OK. Let me just speak directly to the Academy. And I offer this in the best, most generous possible spirit:
If you select “Boyhood” as the Best Picture of the Year…You are done. You are dead to me! I don’t know you or your family.
Because I have had it! I. Have had. IT!
Or, I will have had it, to use the future subjunctive mood, since we don’t yet know what’s in the hermetically sealed jar on Funk & Wagnall’s porch. We have only a sneaking suspicion. And if our suspicions are borne out, we will be in an extremely subjunctive mood!
I’m just sayin’.
You know what?! No! I’m not just sayin’. I’m warning you!
Don’t do it! Do not choose a tedious, pointless underwhelming piece of tedious (yes, I said it twice!) monotony as the Best Picture of the Year just because it took the guy 12 years to make it.
Of course it took him 12 years! He kept falling asleep!
Not only that, his actors probably wandered away, not recognizing that movie-making was in the works. Like so many Alzheimer’s patients, they drifted off toward the mall, unaware that anything requiring their presence was underway nearby.
They had to be tracked down and corralled again and again and made to go through the same mundane motions they’d just completed the year before when they were 12 months younger. Wow. Isn’t that amazing.
But no worries! It wasn’t a hardship for them. After all, there were no lines to learn or depths of emotion to plumb. Nobody was put out by the pesky demands of acting! There was no need of a method!
Furthermore, the film has no beginning. It just starts. Of course every film just starts, but come on! Good story telling leaps into the middle of the action. We are plunged into the grit, the heart, the essence of our protagonist and his struggles. But not in this compilation of scenes:
“The child of divorced parents, Mason, learns to navigate through a world in which the strengths and frailties of the adults around him have a profound impact on his own life.”
No. Not profound. More accurately, the impacts are common. Typical. Run-of-the-mill. Every day. No need for concern. And oh, what I wouldn’t give for some good, old-fashioned concern!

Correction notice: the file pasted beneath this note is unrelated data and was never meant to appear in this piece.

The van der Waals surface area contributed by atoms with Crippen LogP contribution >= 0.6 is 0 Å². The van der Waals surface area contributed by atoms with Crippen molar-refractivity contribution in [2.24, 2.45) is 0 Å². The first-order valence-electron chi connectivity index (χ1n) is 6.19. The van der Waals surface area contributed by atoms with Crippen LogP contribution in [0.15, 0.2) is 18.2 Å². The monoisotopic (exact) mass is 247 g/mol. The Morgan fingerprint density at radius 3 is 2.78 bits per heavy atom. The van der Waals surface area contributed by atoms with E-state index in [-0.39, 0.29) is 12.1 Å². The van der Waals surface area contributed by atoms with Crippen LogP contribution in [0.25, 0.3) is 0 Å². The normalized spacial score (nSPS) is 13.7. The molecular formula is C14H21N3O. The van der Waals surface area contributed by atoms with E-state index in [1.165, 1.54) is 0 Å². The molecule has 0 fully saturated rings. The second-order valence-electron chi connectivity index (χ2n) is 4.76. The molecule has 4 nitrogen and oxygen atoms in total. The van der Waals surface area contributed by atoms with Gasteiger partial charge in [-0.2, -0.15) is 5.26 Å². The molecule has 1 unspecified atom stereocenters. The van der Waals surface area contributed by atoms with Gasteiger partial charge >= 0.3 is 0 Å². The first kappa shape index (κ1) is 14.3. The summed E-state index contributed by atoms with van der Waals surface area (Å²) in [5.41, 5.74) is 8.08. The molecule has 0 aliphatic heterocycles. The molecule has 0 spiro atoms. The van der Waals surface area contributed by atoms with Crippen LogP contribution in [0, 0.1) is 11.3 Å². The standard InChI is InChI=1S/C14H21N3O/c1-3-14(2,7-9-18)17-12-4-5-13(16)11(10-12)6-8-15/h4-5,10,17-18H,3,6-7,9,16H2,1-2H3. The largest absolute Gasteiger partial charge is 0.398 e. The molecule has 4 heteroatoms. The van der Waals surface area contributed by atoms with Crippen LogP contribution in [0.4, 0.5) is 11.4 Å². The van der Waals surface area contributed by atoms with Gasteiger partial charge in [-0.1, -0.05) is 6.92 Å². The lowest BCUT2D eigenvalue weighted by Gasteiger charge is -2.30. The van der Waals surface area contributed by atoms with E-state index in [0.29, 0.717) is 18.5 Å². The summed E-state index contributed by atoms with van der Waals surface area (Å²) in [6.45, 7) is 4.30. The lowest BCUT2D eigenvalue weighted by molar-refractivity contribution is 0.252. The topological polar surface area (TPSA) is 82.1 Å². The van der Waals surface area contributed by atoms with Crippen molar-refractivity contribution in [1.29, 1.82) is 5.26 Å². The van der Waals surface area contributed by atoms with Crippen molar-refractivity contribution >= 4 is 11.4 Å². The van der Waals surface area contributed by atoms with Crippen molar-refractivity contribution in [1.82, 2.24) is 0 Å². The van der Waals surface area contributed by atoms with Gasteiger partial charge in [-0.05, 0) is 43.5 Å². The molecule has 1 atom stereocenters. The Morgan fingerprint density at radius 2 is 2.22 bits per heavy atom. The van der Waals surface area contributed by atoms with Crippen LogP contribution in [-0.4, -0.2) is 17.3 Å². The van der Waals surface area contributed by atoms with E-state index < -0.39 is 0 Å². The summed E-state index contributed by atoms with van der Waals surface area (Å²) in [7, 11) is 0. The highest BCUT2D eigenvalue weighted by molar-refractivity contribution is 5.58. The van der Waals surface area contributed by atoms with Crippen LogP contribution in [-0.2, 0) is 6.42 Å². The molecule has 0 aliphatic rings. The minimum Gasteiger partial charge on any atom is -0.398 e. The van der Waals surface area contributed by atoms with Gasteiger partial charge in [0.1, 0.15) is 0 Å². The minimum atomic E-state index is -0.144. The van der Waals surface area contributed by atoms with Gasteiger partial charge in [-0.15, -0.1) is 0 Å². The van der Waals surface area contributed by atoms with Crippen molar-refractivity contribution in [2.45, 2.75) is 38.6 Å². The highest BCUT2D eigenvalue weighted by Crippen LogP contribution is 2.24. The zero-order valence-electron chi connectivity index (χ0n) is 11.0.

Ah, there it is! Maybe this film was put together for those who need a break from the stress of dramatic conflict. There must have been those movie goers who cried out for a respite from so much man against man, man against nature, and man against himself. All that exploration of the human condition was just too hard to take for those delicate ones.
Linklater to the rescue! But he didn’t ride up on his stallion, sabre aloft. More like he pulled up in a golf cart, wearing plenty of sunscreen, ever mindful to stay within the lines – not-too-hot, not-too-cold, but just room temp.
And how did they know when they were finished? My money says they didn’t know. They could go on for another decade and be no worse for the wear. As it is, they just drifted away from the apartment where Mr. Linklater had set up his camera and let it record whatever came into frame. OMG.
And the Academy’s all atwitter.
But you know what? That’s OK. I’m going to have my party anyway. People are coming with finger food wearing sparkly clothes and we are going to have fun! That haphazard assemblage of 7000 Academy members cannot dash our dreams.
Let them ignore the ballot for their zombie-like fixation on a trance-inducing 165 minute ordeal.
Go ahead and pass over “Whiplash,” and “American Sniper.” “Selma” for God’s sake! “The Theory of Everything”! “The Imitation Game”! If you want to go quirky choose “Birdman.” Or even “The Grand BudapestHotel.”
But “Boyhood”? No flippin’ way. No way!
If you choose “Boyhood” as the Best Picture of the Year, I swear I will never, ever go to Party City again and stock up on black and gold glittery decorations. No more helium balloons only to have your nonsensical decisions stick a pin in them!
Oh, all right. I will probably do just that.
Same time, next year.